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What does it mean to be consecrated?

(52)

Sermon shared by Fred Waters

March 2006
Summary: The Children of Israel stand on the edge of a new land, and a new experience. Can they be obedient? Can they trust God?
Denomination: Holiness
Audience: Believer adults
About Sermon Contributor
Sermon:
A Series of Sermons on Joshua 3&4
The Crossing of the Jordan by the Children of Israel.

Series Overview

Israel has been cleansed of the disobedience of the “Exodus generation” and is ready to move forward with God’s plan for His chosen nation. They are now to claim the Promised Land and establish a nation that embodies Kingdom values as a witness to the world of God’s love and sovereignty.

This series will examine the steps that were necessary for Israel to accomplish that part of God’s plan and will show us how we can establish a life and a community that embodies kingdom values.

Essentially, “Crossing the Jordan” represents a movement toward Christian maturity within the church community. It is the gradual fulfillment of Jesus’ prayer, “thy kingdom come.”

Consecrating Yourself – Joshua 3:5
Following God’s Presence – Joshua 3:1 - 6
Crossing the Waters – Joshua 3:13 - 17
Gathering 12 Stones – Joshua 4: 1 - 9
Going Somewhere New – 4:13 & 3:4


Sermon 1
What does it mean to be consecrated?

Joshua 3: 5, 6

5 Joshua told the people, "Consecrate yourselves, for tomorrow the LORD will do amazing things among you." 6 Joshua said to the priests, "Take up the ark of the covenant and pass on ahead of the people." So they took it up and went ahead of them.

It is important to begin this series with the right perspective. We will look at Israel following God’s presence across the Jordan, gathering 12 stones to mark that miraculous event and moving on to conquer Jericho. But before all of that took place and before God would work great miracles on their behalf He required one thing, “Consecrate yourselves, for tomorrow the LORD will do amazing things among you.”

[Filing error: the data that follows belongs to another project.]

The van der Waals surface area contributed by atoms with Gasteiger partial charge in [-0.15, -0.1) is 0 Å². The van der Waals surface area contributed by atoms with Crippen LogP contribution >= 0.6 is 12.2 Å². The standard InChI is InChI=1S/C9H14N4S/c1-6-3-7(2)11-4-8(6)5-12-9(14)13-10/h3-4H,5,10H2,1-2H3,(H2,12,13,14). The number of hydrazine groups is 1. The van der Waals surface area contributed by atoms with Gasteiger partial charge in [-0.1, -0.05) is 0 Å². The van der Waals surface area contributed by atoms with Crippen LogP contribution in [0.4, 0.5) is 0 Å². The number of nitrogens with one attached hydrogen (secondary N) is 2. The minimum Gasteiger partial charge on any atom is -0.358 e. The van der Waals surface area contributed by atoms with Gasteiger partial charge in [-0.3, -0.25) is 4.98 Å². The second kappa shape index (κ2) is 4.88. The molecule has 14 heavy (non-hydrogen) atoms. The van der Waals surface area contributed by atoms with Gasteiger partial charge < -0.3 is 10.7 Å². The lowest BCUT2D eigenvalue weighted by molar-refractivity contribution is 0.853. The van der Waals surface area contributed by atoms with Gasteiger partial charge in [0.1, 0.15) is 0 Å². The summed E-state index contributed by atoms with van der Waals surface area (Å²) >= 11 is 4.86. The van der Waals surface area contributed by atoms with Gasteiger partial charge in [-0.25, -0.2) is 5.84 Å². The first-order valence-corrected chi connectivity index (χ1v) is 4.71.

Israel needed to remember what type of people God was calling them to be. Israel was moving into the Promised Land to establish a nation that would display God’s character and will, thereby fulfilling the promise to bless all nations though His people (cf. Gen. 12:1–3). They were to do this by living under his rule with his Presence in their midst. This sanctifying Presence would mark Israel as a holy people, set apart for his work and required holiness of life in response.

This lifestyle would demonstrate to the surrounding nations the benefits of being a people living under God’s rule.

To maintain this lifestyle God gave ritual, moral and social laws that were to be strictly kept. These three areas represent three realms of holiness presented in the OT:

1. The Priests’ Realm – ritual holiness involved being separated from the idolatrous culture surrounding them.
2. The Sages’ Realm – inner integrity and individual moral acts
3. The Prophets’ Realm – speaking and acting out for social justice

The act of consecration was an act whereby Israel purified Herself and recommitted Herself to this lifestyle. They were reminded of God’s holiness and the requirement that they be a holy people. As it was with Israel so it should be with us. We must examine our lives and our communities with regard to these three areas before we seek to move forward.

As Christians our consecration, i.e. dedicating our lives to the service of God, which is made possible by God’s act of forgiveness through Jesus. We are called upon to ‘separate ourselves’ or to ‘offer ourselves as living sacrifices’ because we are called to be people of consecration.
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